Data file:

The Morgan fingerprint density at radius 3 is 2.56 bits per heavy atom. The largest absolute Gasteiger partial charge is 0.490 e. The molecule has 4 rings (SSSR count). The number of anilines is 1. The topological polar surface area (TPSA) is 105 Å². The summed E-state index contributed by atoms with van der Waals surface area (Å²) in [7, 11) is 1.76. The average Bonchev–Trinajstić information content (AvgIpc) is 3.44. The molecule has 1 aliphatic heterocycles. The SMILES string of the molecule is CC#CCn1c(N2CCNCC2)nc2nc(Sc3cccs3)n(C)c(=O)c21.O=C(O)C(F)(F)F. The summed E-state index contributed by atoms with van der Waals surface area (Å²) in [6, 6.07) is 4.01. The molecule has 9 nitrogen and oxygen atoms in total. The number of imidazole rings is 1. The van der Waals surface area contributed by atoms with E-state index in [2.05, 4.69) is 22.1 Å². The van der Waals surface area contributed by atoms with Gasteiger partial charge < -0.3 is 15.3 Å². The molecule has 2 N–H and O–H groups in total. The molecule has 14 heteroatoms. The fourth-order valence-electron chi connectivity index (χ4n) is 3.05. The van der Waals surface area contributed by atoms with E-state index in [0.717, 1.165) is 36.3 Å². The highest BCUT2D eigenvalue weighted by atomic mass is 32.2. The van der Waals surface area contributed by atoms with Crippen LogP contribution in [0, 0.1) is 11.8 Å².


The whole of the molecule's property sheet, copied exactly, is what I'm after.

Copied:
The Morgan fingerprint density at radius 3 is 2.56 bits per heavy atom. The largest absolute Gasteiger partial charge is 0.490 e. The molecule has 4 rings (SSSR count). The number of anilines is 1. The topological polar surface area (TPSA) is 105 Å². The summed E-state index contributed by atoms with van der Waals surface area (Å²) in [7, 11) is 1.76. The average Bonchev–Trinajstić information content (AvgIpc) is 3.44. The molecule has 1 aliphatic heterocycles. The SMILES string of the molecule is CC#CCn1c(N2CCNCC2)nc2nc(Sc3cccs3)n(C)c(=O)c21.O=C(O)C(F)(F)F. The summed E-state index contributed by atoms with van der Waals surface area (Å²) in [6, 6.07) is 4.01. The molecule has 9 nitrogen and oxygen atoms in total. The number of imidazole rings is 1. The van der Waals surface area contributed by atoms with E-state index in [2.05, 4.69) is 22.1 Å². The van der Waals surface area contributed by atoms with Gasteiger partial charge < -0.3 is 15.3 Å². The molecule has 2 N–H and O–H groups in total. The molecule has 14 heteroatoms. The fourth-order valence-electron chi connectivity index (χ4n) is 3.05. The van der Waals surface area contributed by atoms with E-state index in [0.717, 1.165) is 36.3 Å². The highest BCUT2D eigenvalue weighted by atomic mass is 32.2. The van der Waals surface area contributed by atoms with Crippen LogP contribution in [0, 0.1) is 11.8 Å².